We faced the same issues earlier this year when we applied for a mortgage for a second house. We are both self employed so our earnings basic count for nothing so the amount of mortgage we could get would struggle buy a decent garden shed. We had sufficient savings to buy the house we wanted but that also counted for nothing................

Crazy, computer says no.

Rans6.......
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Old 2nd Oct 2021, 17:54
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I found to my cost recently that debit cards now have a transaction cost associated with them to be paid by the vendor. I went into my local friendly car dealer and tried to buy a car using my debit card. No can do was the dealer response, they, as business, would not let me buy a car outright with a debit card due to the commission applied. Last time I bought a car from them, for a similar amount, I paid the whole thing off in one hit on my debit card. Easy peasy.

Rans6.....................
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Old 2nd Oct 2021, 18:10
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Originally Posted by rans6andrew View Post
I found to my cost recently that debit cards now have a transaction cost associated with them to be paid by the vendor. I went into my local friendly car dealer and tried to buy a car using my debit card. No can do was the dealer response, they, as business, would not let me buy a car outright with a debit card due to the commission applied. Last time I bought a car from them, for a similar amount, I paid the whole thing off in one hit on my debit card. Easy peasy.

Rans6.....................
Must have been your dealer then because when I bought a replacement car in Sept, the dealer was only too happy to accept my debit card and the transaction was completed in seconds.

Long time since I used a credit card not having any need for one, but, I do recall one beginning with "B" suddenly dropped my credit limit and had a spate of doing so to customers who paid in full each month because they weren't generating enough interest charges. Happened to a mate at the same time. I recall this resulted in some less than complimentary publicity and, strangely, limits were returned to previous levels.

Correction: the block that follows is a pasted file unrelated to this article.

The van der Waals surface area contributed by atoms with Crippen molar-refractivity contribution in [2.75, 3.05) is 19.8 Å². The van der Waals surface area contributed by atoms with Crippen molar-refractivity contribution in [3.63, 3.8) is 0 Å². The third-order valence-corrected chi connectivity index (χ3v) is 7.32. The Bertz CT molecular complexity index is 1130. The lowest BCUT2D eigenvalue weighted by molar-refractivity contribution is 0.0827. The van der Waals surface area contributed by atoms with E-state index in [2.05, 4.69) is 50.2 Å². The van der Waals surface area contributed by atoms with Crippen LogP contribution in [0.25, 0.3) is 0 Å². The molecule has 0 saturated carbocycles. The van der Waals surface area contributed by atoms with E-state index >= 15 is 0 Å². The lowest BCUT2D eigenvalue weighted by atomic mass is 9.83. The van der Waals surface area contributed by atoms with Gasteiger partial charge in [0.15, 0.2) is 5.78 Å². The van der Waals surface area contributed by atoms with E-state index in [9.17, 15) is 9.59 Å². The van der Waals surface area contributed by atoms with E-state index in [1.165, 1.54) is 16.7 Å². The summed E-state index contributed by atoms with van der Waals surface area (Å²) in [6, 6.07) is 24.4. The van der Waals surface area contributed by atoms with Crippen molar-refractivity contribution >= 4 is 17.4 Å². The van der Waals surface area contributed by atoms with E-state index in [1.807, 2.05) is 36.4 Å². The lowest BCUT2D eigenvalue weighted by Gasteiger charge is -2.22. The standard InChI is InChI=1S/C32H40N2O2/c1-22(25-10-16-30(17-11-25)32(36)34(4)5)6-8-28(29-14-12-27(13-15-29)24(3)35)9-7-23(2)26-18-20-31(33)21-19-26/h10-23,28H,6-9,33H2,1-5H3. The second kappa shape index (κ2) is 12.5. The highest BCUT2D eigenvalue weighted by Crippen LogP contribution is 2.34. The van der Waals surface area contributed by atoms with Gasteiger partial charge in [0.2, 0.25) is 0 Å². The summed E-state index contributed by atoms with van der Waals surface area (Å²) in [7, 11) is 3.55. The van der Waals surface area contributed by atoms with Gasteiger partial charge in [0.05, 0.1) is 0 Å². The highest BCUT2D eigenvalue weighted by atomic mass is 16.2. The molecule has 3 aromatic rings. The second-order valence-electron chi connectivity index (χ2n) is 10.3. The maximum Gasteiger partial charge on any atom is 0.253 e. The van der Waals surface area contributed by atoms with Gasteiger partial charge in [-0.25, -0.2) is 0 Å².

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Old 2nd Oct 2021, 20:19
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I have a personal credit card which has £2.50 credit on it ( one other available, but all paid off every month). This one I use extremely rarely , it is a get out of jail card, as it has a large limit, and I spoke to provider, and said if I use this I do not warrant a credit referral with the agent ! I have used it only once in 20 years to get a member of staff out of a situation, which was with a previous company where my company CC would have flagged an indiscretion ! They are now a senior partner with a well known Arch practice. Needless to say they reimbursed me.

Cheers
Mr Mac
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Old 2nd Oct 2021, 20:26
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Ever wondered where your money on deposit earning less than 0.05% (UK), goes overnight and beyond to settle/balance the banks central account, and they charge 25% on credit cards?
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Old 2nd Oct 2021, 21:21
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Originally Posted by krismiler View Post
They get the merchants for 2-5% of the transaction price. Tie ups and co branding with various companies bring in even more money.
.
I'm unsure if your figures are accurate for your area but doubt it. They sound like the percentages of 25-30 years ago. A friend ran a small restaurant in France and she paid 0.3%.
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Old 2nd Oct 2021, 23:39
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Years and years ago I had a store card which I rarely used, short of it I ran up a credit, they didn’t like the idea of owing me money at all and used to send me cheques until they cancelled it.
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Old 3rd Oct 2021, 00:38
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Commission figures vary widely, Amex and Diners Club are often refused by merchants due to their high rates. In some countries there is a surcharge applied to credit card payments. If I pay the body corporate charges on a property I own in Australia using a domestically issued VISA card I pay a 1.5% surcharge, with a MasterCard issued outside Australia it's 4.8%. Domestic debit cards are 0.4%.

Big companies will get a lower commission rate and those where the customer can't use an alternative, such as a government department, will get the lowest rates of all.

Marks and Spencer refused to accept credit cards until the year 2000, in 2003 they started issuing their own card.